||L||, transformations

1. Sep 18, 2008

j0k3R_

1. The problem statement, all variables and given/known data

for L, M: V -> W, L, M, linear let||L|| = sup{|L(v)|: v in V, |v| <= 1}

show ||L + M|| < ||L|| + ||M||

2. Relevant equations

3. The attempt at a solution

so is it true that if |L(x) + M(x)| defines a sup for L + M (x for which |L(x) + M(x)| is the sup), then it also defines a sup for L and sup for M, as L and M are both defined on V? im getting caught up on this and im thinking maybe theres a simpler way, i.e., either defining sets and using the standard results for sup on sets, or to exploit the linearity in a clever way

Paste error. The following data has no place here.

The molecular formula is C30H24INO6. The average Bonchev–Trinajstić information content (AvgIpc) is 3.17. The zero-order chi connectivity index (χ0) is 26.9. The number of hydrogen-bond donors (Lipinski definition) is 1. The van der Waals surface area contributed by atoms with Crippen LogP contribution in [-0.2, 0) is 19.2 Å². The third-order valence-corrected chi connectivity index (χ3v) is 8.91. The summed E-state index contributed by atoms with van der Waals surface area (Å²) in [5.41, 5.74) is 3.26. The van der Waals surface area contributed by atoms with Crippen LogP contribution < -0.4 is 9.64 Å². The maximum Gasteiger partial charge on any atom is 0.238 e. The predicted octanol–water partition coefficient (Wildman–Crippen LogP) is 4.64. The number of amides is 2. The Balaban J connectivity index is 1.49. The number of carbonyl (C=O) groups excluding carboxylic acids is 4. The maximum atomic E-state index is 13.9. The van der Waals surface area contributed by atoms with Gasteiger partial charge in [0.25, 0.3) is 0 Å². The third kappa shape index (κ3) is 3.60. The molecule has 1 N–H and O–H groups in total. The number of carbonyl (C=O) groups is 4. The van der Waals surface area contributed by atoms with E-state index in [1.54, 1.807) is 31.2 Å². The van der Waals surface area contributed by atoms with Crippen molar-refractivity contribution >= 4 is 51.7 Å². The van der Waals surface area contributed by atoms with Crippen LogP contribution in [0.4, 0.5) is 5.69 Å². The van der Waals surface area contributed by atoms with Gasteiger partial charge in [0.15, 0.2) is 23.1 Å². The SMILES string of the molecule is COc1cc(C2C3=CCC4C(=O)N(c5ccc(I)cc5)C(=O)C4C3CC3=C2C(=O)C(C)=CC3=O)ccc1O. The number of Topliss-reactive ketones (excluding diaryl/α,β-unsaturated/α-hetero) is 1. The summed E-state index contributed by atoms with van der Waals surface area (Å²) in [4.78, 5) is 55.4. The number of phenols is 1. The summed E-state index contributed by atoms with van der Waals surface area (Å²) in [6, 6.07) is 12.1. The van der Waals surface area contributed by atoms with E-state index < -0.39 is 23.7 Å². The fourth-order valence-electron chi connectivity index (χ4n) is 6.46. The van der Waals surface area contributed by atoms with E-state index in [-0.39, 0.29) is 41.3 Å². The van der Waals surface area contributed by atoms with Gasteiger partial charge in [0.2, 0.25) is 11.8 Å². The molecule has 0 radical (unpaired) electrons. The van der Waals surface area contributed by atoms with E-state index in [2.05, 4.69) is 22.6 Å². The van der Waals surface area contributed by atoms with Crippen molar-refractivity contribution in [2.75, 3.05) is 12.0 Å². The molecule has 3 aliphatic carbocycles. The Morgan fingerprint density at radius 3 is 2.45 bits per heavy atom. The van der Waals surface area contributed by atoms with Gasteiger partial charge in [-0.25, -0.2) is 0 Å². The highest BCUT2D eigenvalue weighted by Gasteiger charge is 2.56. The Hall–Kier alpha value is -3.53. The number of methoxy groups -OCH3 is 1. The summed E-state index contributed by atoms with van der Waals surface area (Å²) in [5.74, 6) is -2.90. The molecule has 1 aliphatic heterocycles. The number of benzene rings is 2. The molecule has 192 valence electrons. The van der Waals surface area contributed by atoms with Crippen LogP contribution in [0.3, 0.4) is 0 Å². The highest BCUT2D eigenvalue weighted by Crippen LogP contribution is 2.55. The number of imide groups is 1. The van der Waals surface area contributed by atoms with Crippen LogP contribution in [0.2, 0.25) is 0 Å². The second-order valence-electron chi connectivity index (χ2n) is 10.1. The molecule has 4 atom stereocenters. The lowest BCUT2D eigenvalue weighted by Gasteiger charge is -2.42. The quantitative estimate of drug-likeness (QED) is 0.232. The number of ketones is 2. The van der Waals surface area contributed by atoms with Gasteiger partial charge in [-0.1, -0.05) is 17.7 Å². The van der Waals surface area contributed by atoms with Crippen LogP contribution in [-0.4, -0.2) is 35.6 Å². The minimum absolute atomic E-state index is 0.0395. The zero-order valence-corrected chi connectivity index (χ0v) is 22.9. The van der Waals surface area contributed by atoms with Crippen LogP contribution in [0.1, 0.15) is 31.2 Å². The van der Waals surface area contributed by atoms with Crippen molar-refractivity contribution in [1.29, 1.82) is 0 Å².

think im overlooking something simple

2. Sep 18, 2008

Pick a vector $$\mathbf v$$ such that $$\|\mathbf v \| \le 1$$.
Then what can you do with this?

$$|L(\mathbf v) + M(\mathbf v)| \le |L(\mathbf v)| + |M(\mathbf v)|$$

(think about the given norm and the r.h.s. first, then think again about the definition of this norm and the l.h.s. remember that $$\mathbf v$$ is arbitrary )

3. Sep 18, 2008

j0k3R_

suppose we have v satisfying the conditions. then |L(v) + M(v)| <= |L(v)| + |M(v)| <= ||L|| + ||M|| so sup(|L(v) + M(v)|) = ||L + M|| <= ||L|| + ||M||.

4. Sep 18, 2008

BINGO!

One minor quibble - you would usually see your final line written in this order:

$$||L + M || = \sup_{||\mathbf v || =1}|(L+M)\mathbf v| \le ||L|| + ||M||$$

5. Sep 18, 2008

j0k3R_

i got mthis solution in few second but am spending several hours thinking about it

but i do not have confidence i am thinking "this is silly something i did wrong, this norm can be complex structure etc" thinking about something extra etc.etc

okay thanks for this very much :)

oof